Growing up I loved Peter Pan. It was one of my favorite stories and movies. But there was one part of it that I didn't like - I never liked Peter's shadow. He always got Peter in trouble and Peter was constantly trying to keep him in check.
We all have a shadow self.
From kids to parents to teachers and beyond - we all find ourselves reacting to problem situations in questionable ways from time to time. When we want or need something, we may do whatever it takes to get it and if we cannot, we will do whatever it takes to protect our ego in the meantime.
Our shadow selves need not run the show though. We can take control over how we react and respond to challenges and as parents or teachers we can model how to do that for kids.
Consider some "shadowy" practices you (and I) may have engaged in at some point.
- The Work-around - bypassing the authority who stands in our way
- Secret Identities - pretending we have "friends in high places" who'll overrule or punish the person we're dealing with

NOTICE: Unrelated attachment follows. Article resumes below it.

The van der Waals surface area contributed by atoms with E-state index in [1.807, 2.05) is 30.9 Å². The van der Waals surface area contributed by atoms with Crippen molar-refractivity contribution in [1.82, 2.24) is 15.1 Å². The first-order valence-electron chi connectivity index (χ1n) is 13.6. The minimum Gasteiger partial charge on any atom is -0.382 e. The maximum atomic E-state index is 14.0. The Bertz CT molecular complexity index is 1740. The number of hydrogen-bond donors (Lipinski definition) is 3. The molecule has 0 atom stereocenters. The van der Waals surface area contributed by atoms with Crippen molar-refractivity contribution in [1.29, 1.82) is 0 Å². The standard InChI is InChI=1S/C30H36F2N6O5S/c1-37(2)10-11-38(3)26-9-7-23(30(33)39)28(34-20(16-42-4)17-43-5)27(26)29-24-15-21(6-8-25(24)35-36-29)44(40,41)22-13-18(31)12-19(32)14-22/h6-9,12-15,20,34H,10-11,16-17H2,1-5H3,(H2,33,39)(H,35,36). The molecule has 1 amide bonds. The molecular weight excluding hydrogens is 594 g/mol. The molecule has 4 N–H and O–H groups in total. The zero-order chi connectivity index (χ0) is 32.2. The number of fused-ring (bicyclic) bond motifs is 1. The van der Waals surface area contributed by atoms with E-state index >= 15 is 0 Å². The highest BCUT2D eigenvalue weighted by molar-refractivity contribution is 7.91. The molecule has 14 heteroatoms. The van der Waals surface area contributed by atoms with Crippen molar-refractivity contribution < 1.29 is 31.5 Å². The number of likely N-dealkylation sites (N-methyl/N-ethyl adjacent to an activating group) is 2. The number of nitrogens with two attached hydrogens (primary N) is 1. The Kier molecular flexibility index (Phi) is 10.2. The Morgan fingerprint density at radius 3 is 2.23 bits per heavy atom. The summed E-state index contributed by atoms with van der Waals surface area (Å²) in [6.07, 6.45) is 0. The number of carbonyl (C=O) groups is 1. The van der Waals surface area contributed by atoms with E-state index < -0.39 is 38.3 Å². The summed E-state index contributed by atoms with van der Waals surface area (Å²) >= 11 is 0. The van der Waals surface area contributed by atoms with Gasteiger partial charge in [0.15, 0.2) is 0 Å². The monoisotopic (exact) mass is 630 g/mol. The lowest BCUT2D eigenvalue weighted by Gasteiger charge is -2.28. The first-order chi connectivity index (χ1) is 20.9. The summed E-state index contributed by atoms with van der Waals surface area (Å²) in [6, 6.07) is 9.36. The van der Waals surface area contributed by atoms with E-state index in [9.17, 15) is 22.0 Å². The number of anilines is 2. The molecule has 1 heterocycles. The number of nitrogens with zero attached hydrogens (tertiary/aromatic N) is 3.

- Burying Information - conveniently misplacing emails, notes, forms, or other evidence needed by decision makers
- Claiming ignorance - deflecting judgment by saying "I didn't realize," or "No one told me," or "I wish I'd known," when you really did know
Why do we do these things? Usually it's to avoid a confrontation or to bolster a weak case. Maybe we're trying to buy ourselves and our kids more time. But ready or not, we need to stay in the light and out of the shadows when we act on behalf of our children.
Our shadow selves will always be a part of us - just like our real shadows. When our kids look at us, they see both. They will learn how to restrain their own shadow by seeing how we keep a bridle on our own.